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The Education-Industrial Complex

December 18, 2013

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The Education-Industrial Complex

During the Vietnam War, a famous protest bumper sticker read:

It will be a great day when our schools get all the money they need and the Air Force has to hold a bake sale to buy a bomber.

But these days, spending on quick fixes for education is approaching levels similar to the military-industrial complex. For example, Los Angeles school superintendent John Deasy plans to pay Apple a billion dollars to furnish every student with an iPad and software (some of which hasn’t gone through the formality of existing yet).

While the Air Force’s notoriously expensive B-2 Stealth Bomber program cost $45 billion from 1979 to 2004, the LAUSD iPad rollout, if scaled up to the entire country, would total about $75 billion.

That’s a lot of Rice Krispies Treats.

A billion here, a billion there, pretty soon we ought to be talking about real management. Unfortunately, the education industry approaches aerospace-sized projects with more starry-eyed optimism than is prudent for a bake sale, much less a war.

In an age when Silicon Valley trumpets “disruptive technologies,” it’s hardly surprising that the education reform establishment is addicted to the concept of magic bullets that will finally Fix the Schools. Who doesn’t love the allure of a revolutionary technological, doctrinal, or organizational fix for all that ails us?

To get some perspective on what it takes for a radical innovation to actually work in the real world, I recently reread Ben Rich’s Skunk Works, the tale of Lockheed’s invention of the revolutionary F-117 Stealth Fighter, which was really a small bomber invisible to Soviet air defenses.

“The education industry approaches aerospace-sized projects with more starry-eyed optimism than is prudent for a bake sale, much less a war.”

Flight-tested at Nevada’s Area 51, the radar-deflecting Nighthawk was so alien in aspect that it looked like it had been designed by those UFO pilots the government keeps locked up there. (Just kidding. [I think.])

In the 1991 Gulf War, the F-117 led the blinding of Iraq’s Soviet and French-made air defense system, flying approximately 1,300 missions without suffering a bullet hole.

Seven months later, the technologically outgunned Soviet Union gave up.

Now, that’s a magic bullet!

And yet the tale of how stealth technology helped win the Cold War turns out to be much more complicated than just Lockheed building a plane that bounced away radar beams. The full story contains a lesson for school reformers. The key turned out to be not just having a warplane with what seemed like a comic-book heroine’s superpower—a cloak of invisibility—but the most boring phrase imaginable: system integration. It’s a concept almost completely unknown in the excitable world of education reform.

Skunk Works is perhaps the best of the as-told-to autobiographies by Cold War military-industrial figures such as Colin Powell, Norman Schwarzkopf, and Chuck Yeager. It didn’t sell as well as those bestsellers in part because its subject, the boss of Lockheed’s advanced projects division from 1975-1990, was a civilian pencil pusher. Who wants to read the memoirs of Dilbert’s boss? Moreover, Rich couldn’t do a prolonged book tour because he was dying of cancer when Skunk Works came out in 1994.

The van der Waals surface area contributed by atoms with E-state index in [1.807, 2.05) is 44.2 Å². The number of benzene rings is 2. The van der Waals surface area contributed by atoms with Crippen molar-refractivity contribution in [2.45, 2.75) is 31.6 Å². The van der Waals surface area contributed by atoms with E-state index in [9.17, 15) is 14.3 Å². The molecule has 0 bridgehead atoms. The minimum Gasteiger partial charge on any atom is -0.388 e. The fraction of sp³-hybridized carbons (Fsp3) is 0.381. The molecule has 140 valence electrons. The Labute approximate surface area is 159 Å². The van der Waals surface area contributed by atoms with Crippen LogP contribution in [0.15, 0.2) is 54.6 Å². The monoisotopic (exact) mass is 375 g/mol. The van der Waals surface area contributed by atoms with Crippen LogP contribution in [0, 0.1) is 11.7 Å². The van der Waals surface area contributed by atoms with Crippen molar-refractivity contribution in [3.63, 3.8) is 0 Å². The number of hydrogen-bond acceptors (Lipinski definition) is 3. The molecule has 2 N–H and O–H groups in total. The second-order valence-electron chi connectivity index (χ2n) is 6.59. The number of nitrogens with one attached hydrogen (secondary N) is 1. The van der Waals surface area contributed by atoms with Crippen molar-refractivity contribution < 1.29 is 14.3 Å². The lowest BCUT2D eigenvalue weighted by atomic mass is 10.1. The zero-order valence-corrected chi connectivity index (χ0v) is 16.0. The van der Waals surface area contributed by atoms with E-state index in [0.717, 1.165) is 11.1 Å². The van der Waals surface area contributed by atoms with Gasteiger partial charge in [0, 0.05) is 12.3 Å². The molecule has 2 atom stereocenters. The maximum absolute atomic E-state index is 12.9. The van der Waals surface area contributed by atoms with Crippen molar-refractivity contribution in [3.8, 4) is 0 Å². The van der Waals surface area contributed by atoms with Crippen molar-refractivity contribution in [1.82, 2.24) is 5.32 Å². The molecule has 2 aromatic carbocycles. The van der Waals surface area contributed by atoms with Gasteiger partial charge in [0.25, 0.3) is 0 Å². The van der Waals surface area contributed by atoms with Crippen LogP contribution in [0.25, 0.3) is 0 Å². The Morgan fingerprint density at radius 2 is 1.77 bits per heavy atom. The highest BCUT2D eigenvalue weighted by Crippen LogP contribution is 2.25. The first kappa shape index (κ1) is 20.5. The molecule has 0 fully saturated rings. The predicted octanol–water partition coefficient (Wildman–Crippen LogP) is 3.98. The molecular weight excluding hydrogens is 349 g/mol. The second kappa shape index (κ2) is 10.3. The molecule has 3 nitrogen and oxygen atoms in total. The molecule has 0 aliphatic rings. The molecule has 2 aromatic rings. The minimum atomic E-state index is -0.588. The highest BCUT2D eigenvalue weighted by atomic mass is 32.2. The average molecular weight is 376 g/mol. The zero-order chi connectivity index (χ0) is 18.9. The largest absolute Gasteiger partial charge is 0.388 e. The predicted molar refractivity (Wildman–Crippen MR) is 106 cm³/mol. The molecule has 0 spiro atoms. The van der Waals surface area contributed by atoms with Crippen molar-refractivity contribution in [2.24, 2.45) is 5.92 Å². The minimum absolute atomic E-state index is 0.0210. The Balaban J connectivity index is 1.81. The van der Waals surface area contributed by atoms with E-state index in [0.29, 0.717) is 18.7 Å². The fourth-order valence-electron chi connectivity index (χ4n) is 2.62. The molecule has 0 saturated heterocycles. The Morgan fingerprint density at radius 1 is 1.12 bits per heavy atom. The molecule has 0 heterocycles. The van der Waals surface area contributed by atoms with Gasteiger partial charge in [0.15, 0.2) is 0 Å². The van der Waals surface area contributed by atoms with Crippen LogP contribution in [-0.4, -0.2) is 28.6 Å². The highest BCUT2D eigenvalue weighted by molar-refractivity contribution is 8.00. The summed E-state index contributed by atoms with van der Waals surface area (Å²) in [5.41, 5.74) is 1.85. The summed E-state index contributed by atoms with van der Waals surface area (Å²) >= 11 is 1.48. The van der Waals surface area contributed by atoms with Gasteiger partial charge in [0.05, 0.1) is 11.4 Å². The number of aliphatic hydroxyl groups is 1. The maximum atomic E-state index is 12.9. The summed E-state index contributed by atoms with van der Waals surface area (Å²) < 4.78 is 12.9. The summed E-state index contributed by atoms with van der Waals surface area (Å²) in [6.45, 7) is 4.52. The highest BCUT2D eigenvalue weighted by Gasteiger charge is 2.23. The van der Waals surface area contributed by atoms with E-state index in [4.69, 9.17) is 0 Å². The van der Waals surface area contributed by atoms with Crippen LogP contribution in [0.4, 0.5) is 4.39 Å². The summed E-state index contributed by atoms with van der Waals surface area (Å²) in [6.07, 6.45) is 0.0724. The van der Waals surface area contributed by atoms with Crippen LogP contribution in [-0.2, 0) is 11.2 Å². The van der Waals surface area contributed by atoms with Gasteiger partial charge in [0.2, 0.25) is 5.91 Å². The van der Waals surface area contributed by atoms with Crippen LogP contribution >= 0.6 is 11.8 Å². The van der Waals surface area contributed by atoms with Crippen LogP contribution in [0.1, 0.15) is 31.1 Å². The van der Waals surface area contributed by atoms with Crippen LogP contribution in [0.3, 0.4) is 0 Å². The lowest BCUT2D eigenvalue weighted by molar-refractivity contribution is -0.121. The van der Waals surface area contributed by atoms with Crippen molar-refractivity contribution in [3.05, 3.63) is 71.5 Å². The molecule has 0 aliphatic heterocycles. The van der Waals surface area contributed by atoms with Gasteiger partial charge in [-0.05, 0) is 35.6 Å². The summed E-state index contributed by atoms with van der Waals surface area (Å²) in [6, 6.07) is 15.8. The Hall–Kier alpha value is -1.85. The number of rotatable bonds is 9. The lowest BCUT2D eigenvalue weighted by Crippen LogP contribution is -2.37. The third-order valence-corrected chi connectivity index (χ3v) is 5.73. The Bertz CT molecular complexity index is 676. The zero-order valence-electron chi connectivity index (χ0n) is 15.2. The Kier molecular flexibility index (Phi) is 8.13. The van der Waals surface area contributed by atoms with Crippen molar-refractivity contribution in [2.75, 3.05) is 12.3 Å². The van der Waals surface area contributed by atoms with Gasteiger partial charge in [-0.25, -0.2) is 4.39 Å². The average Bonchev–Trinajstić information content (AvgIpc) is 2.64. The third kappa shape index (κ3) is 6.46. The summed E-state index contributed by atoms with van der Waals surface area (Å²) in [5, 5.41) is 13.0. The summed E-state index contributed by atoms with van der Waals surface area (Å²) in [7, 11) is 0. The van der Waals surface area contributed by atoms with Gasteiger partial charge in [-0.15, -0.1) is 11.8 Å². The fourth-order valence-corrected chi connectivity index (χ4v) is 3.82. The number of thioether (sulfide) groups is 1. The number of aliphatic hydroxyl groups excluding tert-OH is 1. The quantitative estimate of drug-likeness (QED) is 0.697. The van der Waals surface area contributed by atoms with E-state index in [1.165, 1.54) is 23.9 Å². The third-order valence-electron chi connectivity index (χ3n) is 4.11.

Still, ghostwriter Leo Janos, who had earlier scored with Yeager: An Autobiography, did a remarkable job of making a life spent sitting behind a desk or standing on a runway enthralling. Skunk Works remains a model for how to construct a nonfiction book for maximum readability.

Since the Battle of Britain in 1940, radar had been the keystone of air defense. From the 1950s into the 1970s, Lockheed’s Skunk Works designed three planes that each embodied one of the three main tactics against radar-controlled surface-to-air missiles: height, speed, and, ultimately, stealth.

Skunk Works’ founder, legendary aircraft designer Kelly Johnson, built the U-2 spy plane in the mid-1950s to fly too high (70,000 feet) for existing Soviet missiles. It provided President Eisenhower with crucial information on what the Reds were up to and, perhaps more importantly, what they weren’t: They weren’t massing to launch WWIII.

After the Russians finally shot down CIA pilot Francis Gary Powers’s U-2 in 1960, Skunk Works delivered the imposing SR-71 in the 1960s to fly too fast (well over 2,000MPH). The SR-71 Blackbird was the most awesome airplane ever to enter service. Besides, the US had—as far as I know—never risked it overflying Russian airspace for fear of interceptor SAMs, which could be tipped with small nuclear bombs.

Still, the Blackbird so galvanized the male imagination that Congress forced the Air Force to reactivate it in the 1990s, even though it was extravagantly expensive to operate and no role besides reconnaissance had ever been worked out for it.

Ben Rich didn’t invent Stealth. Shortly after he had taken over Skunk Works from Johnson in 1975, an employee named Denys Overholser brought him an old article in a Soviet scientific journal extending James Clerk Maxwell’s electromagnetic equations. Overholser proposed turning Petr Ufimtsev’s equations into software that could predict how large any shape would appear on the radar screen. With this tool, they could design a plane that would be undetectable at night: at last, a magic bullet!

The emerging high-tech threat to Soviet air defenses in the early 1980s inspired the Soviet air force to back the energetic young reformer Mikhail Gorbachev to shake up the stultified system. Instead, Gorbachev’s perestroika and glasnost brought down the Soviet empire.


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